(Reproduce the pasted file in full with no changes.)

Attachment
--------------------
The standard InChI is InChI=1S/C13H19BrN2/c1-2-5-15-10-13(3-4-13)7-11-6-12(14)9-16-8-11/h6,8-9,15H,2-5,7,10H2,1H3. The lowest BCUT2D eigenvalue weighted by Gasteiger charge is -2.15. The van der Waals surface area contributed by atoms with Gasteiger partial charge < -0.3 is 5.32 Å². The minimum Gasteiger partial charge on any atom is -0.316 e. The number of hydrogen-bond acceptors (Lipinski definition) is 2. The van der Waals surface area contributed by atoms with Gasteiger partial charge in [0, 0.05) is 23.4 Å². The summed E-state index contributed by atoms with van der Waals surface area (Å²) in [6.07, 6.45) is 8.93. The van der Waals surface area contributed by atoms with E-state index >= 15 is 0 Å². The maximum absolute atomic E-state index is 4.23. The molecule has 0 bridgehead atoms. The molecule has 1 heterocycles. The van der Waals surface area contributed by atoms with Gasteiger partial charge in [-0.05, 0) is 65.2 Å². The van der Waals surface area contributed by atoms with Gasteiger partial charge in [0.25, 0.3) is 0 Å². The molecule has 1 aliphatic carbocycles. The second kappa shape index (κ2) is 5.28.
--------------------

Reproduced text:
The standard InChI is InChI=1S/C13H19BrN2/c1-2-5-15-10-13(3-4-13)7-11-6-12(14)9-16-8-11/h6,8-9,15H,2-5,7,10H2,1H3. The lowest BCUT2D eigenvalue weighted by Gasteiger charge is -2.15. The van der Waals surface area contributed by atoms with Gasteiger partial charge < -0.3 is 5.32 Å². The minimum Gasteiger partial charge on any atom is -0.316 e. The number of hydrogen-bond acceptors (Lipinski definition) is 2. The van der Waals surface area contributed by atoms with Gasteiger partial charge in [0, 0.05) is 23.4 Å². The summed E-state index contributed by atoms with van der Waals surface area (Å²) in [6.07, 6.45) is 8.93. The van der Waals surface area contributed by atoms with E-state index >= 15 is 0 Å². The maximum absolute atomic E-state index is 4.23. The molecule has 0 bridgehead atoms. The molecule has 1 heterocycles. The van der Waals surface area contributed by atoms with Gasteiger partial charge in [-0.05, 0) is 65.2 Å². The van der Waals surface area contributed by atoms with Gasteiger partial charge in [0.25, 0.3) is 0 Å². The molecule has 1 aliphatic carbocycles. The second kappa shape index (κ2) is 5.28.